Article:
This is how I would like to begin this annual post. Sing along, please:


(Click to enlarge, sweeties!)


On a dark, orange day, where someone got shot a few miles down the road outside a Milo Yiannopoulos speech, when stomachs were turned by the sight of fascism coming for breakfast while others served it cheerily, what, really, is one supposed to do? Cry? Scream? Curl up in a ball? Dig a bomb bunker and hoard clean water? Strip naked and run down the street with fiery torches in both hands? If you are me, you don your "Dump Trump" tshirt and make the trek over to Ballard to do yourself a DAMN FAVOR by seeing one of your all-time-favorite bands, The Intelligence. This was my small act of rebellion on Inauguration Day: that we come together, still, to be with friends and hear music, and not give in to despair and worry of what is to come. We go out, get our freak on, and get re-fueled.


(Editor's note: Today, the world sent a strong message of strength and solidarity in resisting the bigoted, sexist, ignorant agenda of United States Dictator, Donald J. Trump. Women, men, and non-binary folks of every description came together in every state and on every continent to march in peaceful protest -- numbers estimated in the millions. I was unable, sadly, to join in the march today. However, our friend Grace Tom, a 9th grade student who lives on Seattle's Eastside, kindly helped me out today! She attended the Seattle march with her family, camera in hand, and I'm delighted to feature a few of the images she captured today along with a short report. A budding photojournalist and videographer, you can see more of her work on Instagram (@grace_t6 or @picsbygracee) and can contact her via email at Thank you, Grace, and thank you to each and every marcher. You are beautiful. -- Marianne)

The expected number of attendees at the women’s march in Seattle, Washington on January 21st was around 50,000; the outcome was more than I think anyone expected. 175,000 men and women marched 3.6 miles from Judkins Park to Seattle Center. Thousands of these men and women wore pink “pussyhats” upon their heads while raising signs above them, many with clever and witty statements. There were signs that proclaimed “WOMEN’S RIGHTS ARE HUMAN RIGHTS” and drawings of Trump that said “KICK HIM IN THE DICK.” Some signs cleaner than others, yes, but they all brought across the right message.

(click each photo to enlarge)


I can recall one long Saturday afternoon when I was about 10, back in the long-ago before internets and other on-demand time-sucking entertainment sources, I was working on a puzzle on our kitchen table. I had completed a fair amount of it, with what seemed to be 10,000 tiny, infuriating pieces, but had become stuck and angry, unable to figure how to continue. My mom came over after listening to me huff and whine for a bit, and suggested that I switch positions, so that I was viewing it upside-down. I looked at her witheringly, as preteens do so often. How could that possibly help? She explained to me that the brain is a complex thing, and that a change in perspective can spark new ways of seeing things and solving problems. I grumpily changed seats to attempt to work the puzzle again. After a minute or so, a pattern began to emerge. I quickly began to push pieces into place, feeling both dense for missing it before and exhilarated to complete the task.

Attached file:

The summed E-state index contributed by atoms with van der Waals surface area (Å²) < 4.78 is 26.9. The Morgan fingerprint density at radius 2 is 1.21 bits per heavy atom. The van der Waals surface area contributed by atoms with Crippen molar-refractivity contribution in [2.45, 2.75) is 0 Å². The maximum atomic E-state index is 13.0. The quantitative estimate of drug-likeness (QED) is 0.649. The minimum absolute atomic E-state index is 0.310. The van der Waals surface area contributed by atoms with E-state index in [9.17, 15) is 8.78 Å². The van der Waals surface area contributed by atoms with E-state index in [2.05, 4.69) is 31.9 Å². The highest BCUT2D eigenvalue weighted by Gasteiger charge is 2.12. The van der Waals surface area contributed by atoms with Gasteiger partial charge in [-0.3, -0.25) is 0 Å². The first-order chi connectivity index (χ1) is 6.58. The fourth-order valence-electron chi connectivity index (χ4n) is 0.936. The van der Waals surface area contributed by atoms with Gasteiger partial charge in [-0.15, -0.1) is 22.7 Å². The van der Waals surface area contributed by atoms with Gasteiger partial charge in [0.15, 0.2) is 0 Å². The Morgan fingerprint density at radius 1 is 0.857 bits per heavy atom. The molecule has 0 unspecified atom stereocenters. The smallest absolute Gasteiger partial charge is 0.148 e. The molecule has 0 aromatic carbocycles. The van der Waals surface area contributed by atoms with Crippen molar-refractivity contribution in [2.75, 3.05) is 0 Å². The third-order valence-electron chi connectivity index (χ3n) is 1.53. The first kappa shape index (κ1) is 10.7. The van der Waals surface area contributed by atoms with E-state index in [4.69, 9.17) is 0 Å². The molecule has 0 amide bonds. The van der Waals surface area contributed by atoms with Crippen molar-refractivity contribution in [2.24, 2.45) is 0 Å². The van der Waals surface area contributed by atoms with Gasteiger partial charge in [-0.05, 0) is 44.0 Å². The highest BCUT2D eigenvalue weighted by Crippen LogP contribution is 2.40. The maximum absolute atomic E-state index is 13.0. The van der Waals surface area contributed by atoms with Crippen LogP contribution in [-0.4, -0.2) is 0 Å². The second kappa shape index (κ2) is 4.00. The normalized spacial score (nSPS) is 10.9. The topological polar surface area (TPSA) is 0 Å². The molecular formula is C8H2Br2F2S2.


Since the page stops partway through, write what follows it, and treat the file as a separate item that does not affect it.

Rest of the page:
What does this have to do with last Tuesday's concert from Cate Le Bon and Tim Presley, you ask? Puzzles and perspectives are at the heart of their music, kindred souls that they are. Both compose complex and layered songs that take disparate, odd sonic shapes and fit them together like they were meant to be. They then turn that puzzle upside-down, listen, and figure it again, adding in spontaneous guitar runs or drum patterns that run the risk of breaking apart the whole, but instead add an intriguing freshness and unpredictability.

My mom was an artist, and knew a thing or two about the process of creating unique work. Cate Le Bon and Tim Presley are artists, and fit together two lovely puzzle-performances before an appreciative crowd at Chop Suey.

(poster by Jacuzzi Boys' Gabriel Alcala)


At the end of the year, it's a pretty enjoyable task to review my photographic work for the last 12 months. It reminds me of how lucky I've been to be able to be at all these awesome shows, and to be able to attempt to capture a little bit of the magic of live performance to share with you. It's never an easy task, especially as the physicality of the work gets more demanding for me. More than once this year I've had to stop shooting to shove emergency candy in my mouth to counteract low blood sugar. I cannot imagine what some of the bands might have thought seeing this photographer down front in the middle of their show suddenly take a box of Sugar Babies and frantically chew them like some desperate confectionery junkie, although I also find that image very funny.

I am always convinced at the end of the night that I've got nothing in the camera and will be dejected, but that's never true. I'm working on having a slightly more realistic expectation after 38 years of experience. Ah, but maybe the worry of not getting shots is what helps me get them. Given the opportunity, I will work until the last note is played and I've done everything I can to do my best without impacting the experience between the audience and the performers, because that's what it's all about, Charlie Brown.